the night the bag was stolen. I gave my evidence on the Tuesday week after the bag
was stolen but I did not go any time previous to identify the prisoner. I did not
tell anyone Reid ‘must’ have taken the bag. I did not need to say ‘must’, I said
it ‘was’ him. I mean to tell the jury I can swear the prisoner was the man I saw
running. I had a good opportunity of seeing him and of knowing him. I heard on the
following day that Reid had been taken into custody.
Alfred Kitchener, an engineer working with Mr Perkins said: on the night in question
he was walking from the station. He knew Mr Gainsford’s house which was about half
a mile from the station. He saw the cab pass and he saw George Reid the prisoner
standing on the rail at the back of it. Saw the street light fall upon his face quite
distinctly. He told the police about it.
Cross-examined: I have not spoken to Wilson about this but I have to Freeman. I could
see his face quite distinctly and have no doubt whatever the prisoner was the man.
I pointed to the wrong man at the magistrates’ court but I had not a fair chance.
The people all stand in a row at the Hitchin court: there is no dock for prisoners.
I picked out Panton that day. Inspector Young asked me to attend at the court as
he had got the man; but I was a little confused at the time and picked out the wrong
man. I was at the station when the 8.30 pm train came in. I was at the railway station
as Hitchin is such a dull place (laughter). I heard the next day that a bundle had
been taken away or stolen off the top of the cab. I left my work at half past five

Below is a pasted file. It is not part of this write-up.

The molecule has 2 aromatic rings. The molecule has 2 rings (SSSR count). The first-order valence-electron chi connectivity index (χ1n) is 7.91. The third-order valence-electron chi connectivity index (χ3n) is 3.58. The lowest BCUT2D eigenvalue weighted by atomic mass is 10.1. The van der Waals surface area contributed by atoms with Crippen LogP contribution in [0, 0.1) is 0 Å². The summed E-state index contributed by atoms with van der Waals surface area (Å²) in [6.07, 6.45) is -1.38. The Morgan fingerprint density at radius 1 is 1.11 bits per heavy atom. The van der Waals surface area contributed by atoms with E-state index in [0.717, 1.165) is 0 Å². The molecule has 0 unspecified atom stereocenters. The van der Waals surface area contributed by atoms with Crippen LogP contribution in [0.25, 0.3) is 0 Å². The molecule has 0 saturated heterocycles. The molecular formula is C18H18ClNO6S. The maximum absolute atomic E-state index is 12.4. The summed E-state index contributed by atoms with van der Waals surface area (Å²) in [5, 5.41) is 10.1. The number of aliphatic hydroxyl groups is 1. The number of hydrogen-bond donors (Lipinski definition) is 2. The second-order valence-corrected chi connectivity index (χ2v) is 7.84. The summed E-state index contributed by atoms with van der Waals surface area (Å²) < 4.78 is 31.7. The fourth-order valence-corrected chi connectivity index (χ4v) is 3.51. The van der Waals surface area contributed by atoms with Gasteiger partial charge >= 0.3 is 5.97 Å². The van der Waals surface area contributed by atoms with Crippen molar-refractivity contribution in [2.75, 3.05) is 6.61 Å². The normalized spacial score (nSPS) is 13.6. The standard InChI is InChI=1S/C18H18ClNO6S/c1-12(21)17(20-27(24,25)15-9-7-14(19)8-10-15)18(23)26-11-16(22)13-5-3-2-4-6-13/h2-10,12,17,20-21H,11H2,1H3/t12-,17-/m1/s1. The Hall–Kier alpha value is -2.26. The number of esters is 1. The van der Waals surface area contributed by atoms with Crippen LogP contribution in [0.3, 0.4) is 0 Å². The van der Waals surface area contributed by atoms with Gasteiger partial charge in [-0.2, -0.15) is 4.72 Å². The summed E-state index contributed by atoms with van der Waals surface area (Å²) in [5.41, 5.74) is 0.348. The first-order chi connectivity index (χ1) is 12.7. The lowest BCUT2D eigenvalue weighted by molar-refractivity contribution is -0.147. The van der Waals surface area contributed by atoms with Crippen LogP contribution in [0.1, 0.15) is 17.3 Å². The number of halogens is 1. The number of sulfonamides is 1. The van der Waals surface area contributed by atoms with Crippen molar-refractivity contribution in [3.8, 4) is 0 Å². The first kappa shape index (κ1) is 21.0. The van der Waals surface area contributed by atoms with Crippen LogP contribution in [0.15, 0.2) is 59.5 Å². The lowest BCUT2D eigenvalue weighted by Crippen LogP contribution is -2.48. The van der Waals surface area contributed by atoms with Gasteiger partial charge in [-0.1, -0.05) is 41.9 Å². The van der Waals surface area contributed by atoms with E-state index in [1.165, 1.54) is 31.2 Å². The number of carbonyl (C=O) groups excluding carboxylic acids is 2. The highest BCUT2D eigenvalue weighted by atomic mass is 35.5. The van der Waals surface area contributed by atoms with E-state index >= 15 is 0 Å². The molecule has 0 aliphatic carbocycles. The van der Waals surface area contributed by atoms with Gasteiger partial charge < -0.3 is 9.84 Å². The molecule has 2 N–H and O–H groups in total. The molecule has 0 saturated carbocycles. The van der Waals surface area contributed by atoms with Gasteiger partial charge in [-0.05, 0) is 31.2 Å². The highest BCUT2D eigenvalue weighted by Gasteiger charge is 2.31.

on the night in question but I do not think you have anything to do with my time
afterwards. I might have had a glass of beer that night, but washing and shifting
occupies a long time. I never saw a man standing on spikes upon a cab riding before
and was rather surprised to see it done. I am sure it was not half past seven instead
of half past eight. I had the glass of beer at the Angel and I went from there to
the station talking to different people as I went. I knew the prisoner when I saw
him. At the police court the prisoner was standing sideways to me and I pointed out
Panton but I corrected myself in two minutes as soon as I saw his full face.
George Young, inspector of police said that he received information of the robbery
and went that night to Preston where the prisoner lives. That is about three miles
from Hitchin. Police-constable Day knocked at the door and the prisoner let us in.
When we entered the room, the constable turned his bull’s eye on and I said ‘We want
the bundle’. The prisoner said ‘There it is. I picked it up near the Radcliffe Arms’
which is in the Station Road near Telegraph Terrace. I charged him with stealing
it and said the string was cut. He said he had no knife – never had a knife. He then
put his hand into the pocket of an overcoat and as he was withdrawing it I seized